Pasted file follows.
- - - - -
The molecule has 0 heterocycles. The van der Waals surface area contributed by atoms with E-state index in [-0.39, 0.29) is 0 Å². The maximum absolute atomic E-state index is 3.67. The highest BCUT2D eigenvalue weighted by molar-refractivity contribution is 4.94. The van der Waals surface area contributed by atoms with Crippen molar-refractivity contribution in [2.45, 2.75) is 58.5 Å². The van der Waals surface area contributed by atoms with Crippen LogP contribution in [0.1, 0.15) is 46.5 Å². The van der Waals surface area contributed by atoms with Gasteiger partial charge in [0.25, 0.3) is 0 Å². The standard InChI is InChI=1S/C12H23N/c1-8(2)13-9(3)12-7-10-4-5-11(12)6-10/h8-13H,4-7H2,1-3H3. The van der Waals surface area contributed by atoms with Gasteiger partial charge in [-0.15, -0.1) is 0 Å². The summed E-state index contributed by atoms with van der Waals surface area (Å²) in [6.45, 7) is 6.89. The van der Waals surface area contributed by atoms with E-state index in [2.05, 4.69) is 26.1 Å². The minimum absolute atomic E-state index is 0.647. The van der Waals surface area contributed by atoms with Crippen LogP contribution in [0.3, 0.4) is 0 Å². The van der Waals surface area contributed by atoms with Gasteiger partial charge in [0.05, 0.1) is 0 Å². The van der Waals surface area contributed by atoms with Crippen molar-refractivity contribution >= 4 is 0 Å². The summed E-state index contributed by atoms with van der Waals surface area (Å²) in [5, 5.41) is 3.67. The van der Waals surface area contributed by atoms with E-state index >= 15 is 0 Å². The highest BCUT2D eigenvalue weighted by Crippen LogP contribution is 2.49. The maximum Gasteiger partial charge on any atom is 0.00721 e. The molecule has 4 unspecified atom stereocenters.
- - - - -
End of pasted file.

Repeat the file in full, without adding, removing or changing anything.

The molecule has 0 heterocycles. The van der Waals surface area contributed by atoms with E-state index in [-0.39, 0.29) is 0 Å². The maximum absolute atomic E-state index is 3.67. The highest BCUT2D eigenvalue weighted by molar-refractivity contribution is 4.94. The van der Waals surface area contributed by atoms with Crippen molar-refractivity contribution in [2.45, 2.75) is 58.5 Å². The van der Waals surface area contributed by atoms with Crippen LogP contribution in [0.1, 0.15) is 46.5 Å². The van der Waals surface area contributed by atoms with Gasteiger partial charge in [0.25, 0.3) is 0 Å². The standard InChI is InChI=1S/C12H23N/c1-8(2)13-9(3)12-7-10-4-5-11(12)6-10/h8-13H,4-7H2,1-3H3. The van der Waals surface area contributed by atoms with Gasteiger partial charge in [-0.15, -0.1) is 0 Å². The summed E-state index contributed by atoms with van der Waals surface area (Å²) in [6.45, 7) is 6.89. The van der Waals surface area contributed by atoms with E-state index in [2.05, 4.69) is 26.1 Å². The minimum absolute atomic E-state index is 0.647. The van der Waals surface area contributed by atoms with Crippen LogP contribution in [0.3, 0.4) is 0 Å². The van der Waals surface area contributed by atoms with Gasteiger partial charge in [0.05, 0.1) is 0 Å². The van der Waals surface area contributed by atoms with Crippen molar-refractivity contribution >= 4 is 0 Å². The summed E-state index contributed by atoms with van der Waals surface area (Å²) in [5, 5.41) is 3.67. The van der Waals surface area contributed by atoms with E-state index >= 15 is 0 Å². The highest BCUT2D eigenvalue weighted by Crippen LogP contribution is 2.49. The maximum Gasteiger partial charge on any atom is 0.00721 e. The molecule has 4 unspecified atom stereocenters.